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Changing course?

After a public apology and the adoption of a softer tone from the pulpit, star pastor Mark Driscoll and Mars Hill Church face new challenges

Changing course?

Mark Driscoll (Mars Hill Church)

Erika Schultz/The Seattle Times

LARGE FOOTPRINT: Mars Hill’s location in downtown Seattle.

On a hazy Sunday morning in downtown Seattle, cars crawled around a century-old, terra cotta–domed church, one of the city’s oldest church buildings. The reason: Seattle’s 40th annual gay pride parade closed a portion of 4th Avenue near the historic church. Police officers in kilts and colorful beads patrolled the area, and volunteers set up purple balloons and rainbow flags in preparation for the thousands that would swarm downtown that afternoon.

But before the parade, drivers, cops, and volunteers got a good blast of Mars Hill Church’s rock ’n’ roll remix of the classic hymn “Nothing but the Blood of Jesus.” Mars Hill moved its downtown location to this old church a year and a half ago to be a local church amid a community, and “preach the Bible clearly, without compromise, without excuse, but still loving our neighbors,” said Justin Dean, deacon and communications director of Mars Hill.

The church’s rugged black cross with the bold words “Jesus Saves” is hard to miss, and so is the aroma of coffee and soy milk from the welcome station, both parked at the top stairs to the entrance. Sometimes, Dean said, passersby enter the church to use the bathroom or score free hot coffee—and then stay for the service. When trend watchers want to point to a successful example of hipster Christianity, they often cite Mars Hill Church because of its rapid growth.

Mars Hill and its pastor Mark Driscoll are also known for controversy: brash, in-your-face preaching, and Driscoll’s own sometimes unfiltered language. Lately, the controversy includes behavior that stepped over ethical boundaries. Last year, a plagiarism controversy forced Driscoll and his publisher Tyndale House to issue a joint statement admitting “mistakes were made.” This year, WORLD reported Mars Hill Church spent a quarter-million dollars in church funds to put his book Real Marriage on The New York Times bestseller list. Former staff members have increasingly taken to the internet to voice their grievances with what some have called Driscoll’s overbearing management style.

These controversies came to a head in March, when Driscoll made a remarkable public apology. In a letter to his congregation that received national coverage, he said his “angry-young-prophet days are over” and he would take steps to become “a helpful, Bible-teaching spiritual father.” Among the steps Driscoll planned to take included refraining from posting on social media until “at least the end of the year” and to doing few, if any, media interviews.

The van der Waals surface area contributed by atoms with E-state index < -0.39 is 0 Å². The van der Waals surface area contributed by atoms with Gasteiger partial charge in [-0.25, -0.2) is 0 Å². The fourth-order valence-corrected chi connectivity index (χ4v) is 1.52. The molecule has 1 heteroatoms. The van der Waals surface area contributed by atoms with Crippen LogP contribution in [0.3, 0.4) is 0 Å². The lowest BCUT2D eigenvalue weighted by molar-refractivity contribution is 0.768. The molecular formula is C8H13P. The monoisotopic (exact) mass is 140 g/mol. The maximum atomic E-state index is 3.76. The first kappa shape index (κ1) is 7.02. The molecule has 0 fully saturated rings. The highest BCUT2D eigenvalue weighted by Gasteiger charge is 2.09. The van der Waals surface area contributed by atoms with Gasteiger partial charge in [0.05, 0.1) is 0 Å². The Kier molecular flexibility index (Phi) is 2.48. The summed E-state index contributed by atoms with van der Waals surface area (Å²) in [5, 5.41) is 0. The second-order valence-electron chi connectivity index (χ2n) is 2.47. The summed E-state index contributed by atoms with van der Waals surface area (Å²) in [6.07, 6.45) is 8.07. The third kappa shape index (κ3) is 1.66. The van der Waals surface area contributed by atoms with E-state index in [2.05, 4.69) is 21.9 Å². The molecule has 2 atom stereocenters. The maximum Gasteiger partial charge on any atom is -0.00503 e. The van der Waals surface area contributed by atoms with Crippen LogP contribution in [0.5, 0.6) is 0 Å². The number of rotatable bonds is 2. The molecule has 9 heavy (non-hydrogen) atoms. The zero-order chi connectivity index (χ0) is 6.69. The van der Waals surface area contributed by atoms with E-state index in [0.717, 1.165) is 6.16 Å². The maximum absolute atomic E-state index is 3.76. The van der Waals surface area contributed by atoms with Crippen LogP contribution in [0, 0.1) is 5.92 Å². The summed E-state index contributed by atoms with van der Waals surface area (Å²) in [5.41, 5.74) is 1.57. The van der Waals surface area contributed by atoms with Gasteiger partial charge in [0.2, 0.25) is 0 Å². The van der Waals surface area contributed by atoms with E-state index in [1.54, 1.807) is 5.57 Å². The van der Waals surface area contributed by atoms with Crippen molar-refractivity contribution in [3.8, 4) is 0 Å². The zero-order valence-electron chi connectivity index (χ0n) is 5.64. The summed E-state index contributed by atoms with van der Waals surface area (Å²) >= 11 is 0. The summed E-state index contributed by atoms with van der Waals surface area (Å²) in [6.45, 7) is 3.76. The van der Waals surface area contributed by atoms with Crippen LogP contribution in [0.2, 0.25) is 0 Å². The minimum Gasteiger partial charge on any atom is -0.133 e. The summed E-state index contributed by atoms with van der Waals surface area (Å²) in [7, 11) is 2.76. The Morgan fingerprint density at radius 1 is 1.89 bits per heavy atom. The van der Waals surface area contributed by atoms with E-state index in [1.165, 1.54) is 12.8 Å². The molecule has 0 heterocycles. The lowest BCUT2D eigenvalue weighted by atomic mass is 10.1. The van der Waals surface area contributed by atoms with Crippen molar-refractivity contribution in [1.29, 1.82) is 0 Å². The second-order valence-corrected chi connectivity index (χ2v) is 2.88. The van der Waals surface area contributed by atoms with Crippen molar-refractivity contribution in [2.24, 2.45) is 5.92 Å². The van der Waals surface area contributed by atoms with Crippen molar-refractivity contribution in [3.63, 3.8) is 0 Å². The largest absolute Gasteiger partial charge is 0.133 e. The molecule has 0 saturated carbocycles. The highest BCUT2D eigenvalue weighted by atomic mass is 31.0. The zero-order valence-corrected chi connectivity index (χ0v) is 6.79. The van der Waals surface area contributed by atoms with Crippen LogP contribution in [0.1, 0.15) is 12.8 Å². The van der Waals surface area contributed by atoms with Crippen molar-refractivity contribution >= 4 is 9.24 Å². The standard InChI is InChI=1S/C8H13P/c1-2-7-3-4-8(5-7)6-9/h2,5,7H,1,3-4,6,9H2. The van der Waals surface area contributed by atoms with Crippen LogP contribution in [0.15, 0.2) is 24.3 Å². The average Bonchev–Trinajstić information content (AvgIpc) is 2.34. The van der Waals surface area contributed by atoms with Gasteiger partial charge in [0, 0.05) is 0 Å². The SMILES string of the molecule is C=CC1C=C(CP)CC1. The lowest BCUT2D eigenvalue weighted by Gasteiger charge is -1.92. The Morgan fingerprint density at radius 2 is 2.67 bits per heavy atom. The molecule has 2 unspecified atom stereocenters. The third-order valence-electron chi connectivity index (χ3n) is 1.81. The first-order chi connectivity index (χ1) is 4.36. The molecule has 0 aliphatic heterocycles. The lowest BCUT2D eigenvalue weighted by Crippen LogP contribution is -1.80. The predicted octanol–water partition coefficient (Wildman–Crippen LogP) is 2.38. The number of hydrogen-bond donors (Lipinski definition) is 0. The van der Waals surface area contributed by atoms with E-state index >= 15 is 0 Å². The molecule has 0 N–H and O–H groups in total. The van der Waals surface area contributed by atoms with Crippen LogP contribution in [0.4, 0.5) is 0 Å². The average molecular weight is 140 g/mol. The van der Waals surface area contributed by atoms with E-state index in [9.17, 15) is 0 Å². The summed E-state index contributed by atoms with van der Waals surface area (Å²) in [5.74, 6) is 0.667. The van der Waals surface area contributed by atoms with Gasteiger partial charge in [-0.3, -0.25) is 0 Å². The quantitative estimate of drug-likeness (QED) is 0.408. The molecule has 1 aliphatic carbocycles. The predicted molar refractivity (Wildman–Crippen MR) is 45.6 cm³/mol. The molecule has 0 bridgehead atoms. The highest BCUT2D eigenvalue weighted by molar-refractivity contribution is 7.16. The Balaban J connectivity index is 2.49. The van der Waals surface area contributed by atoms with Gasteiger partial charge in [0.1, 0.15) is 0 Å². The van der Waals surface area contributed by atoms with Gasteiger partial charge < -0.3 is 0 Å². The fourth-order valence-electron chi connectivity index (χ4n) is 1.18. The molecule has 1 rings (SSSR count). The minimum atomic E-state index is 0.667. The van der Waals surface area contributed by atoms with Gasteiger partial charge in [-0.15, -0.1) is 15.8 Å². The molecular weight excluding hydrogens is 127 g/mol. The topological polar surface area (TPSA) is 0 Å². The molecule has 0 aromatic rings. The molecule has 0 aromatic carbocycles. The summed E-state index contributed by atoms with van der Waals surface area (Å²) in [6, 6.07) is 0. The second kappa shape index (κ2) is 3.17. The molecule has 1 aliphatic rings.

Driscoll has kept his word in at least one area: The normally media-hungry pastor would not agree to an interview for this story. But in other ways, Driscoll’s critics charge, it’s business as usual. Just weeks after Driscoll’s public confession, the executive elders (Mark Driscoll, Sutton Turner, and Dave Bruskas) surprised Mars Hill staff by announcing a new document retention policy that would destroy all staff emails more than three months old. The plan was dropped only after a group of former staff, elders, and members sent a letter to the church saying the new policy was an attempt to destroy documents that might be used in litigation against the church. The group’s attorney, Brian Fahling, asked the church to “preserve electronically stored information that may contain evidence” for legal action in which the church, Driscoll, and others in church leadership “will be named as defendants.” The letter lists anticipated litigation in the areas of “RICO [Racketeer Influenced and Corrupt Organizations Act], Fraud, Conspiracy, Libel, Slander, Intentional Infliction of Emotional Distress.”

In late May, Phil Smidt, a respected Mars Hill elder and pastor, refused to sign a non-compete agreement that prevented him from serving in a leadership position of any other church within 10 miles of a Mars Hill location if he left the church. Such non-compete agreements have become common for departing staff. Given Mars Hill’s many locations in the Seattle area, the agreement would make it difficult for him to find a church anywhere in western Washington—the most populated area in the state—where he could serve as a pastor, deacon, or elder. For refusing to sign such a restrictive document, the church fired Smidt without severance compensation.

It is common for churches to require departing staff to sign non-disparage agreements, but “non-compete agreements cross over into paranoia,” said Clint Pressley, pastor of the large Hickory Grove Baptist Church in Charlotte, N.C. Pressley said he could name nearly a dozen former staff members of his church who were on church staffs within a 10-mile radius. “The Kingdom of God is big enough for us all,” he said.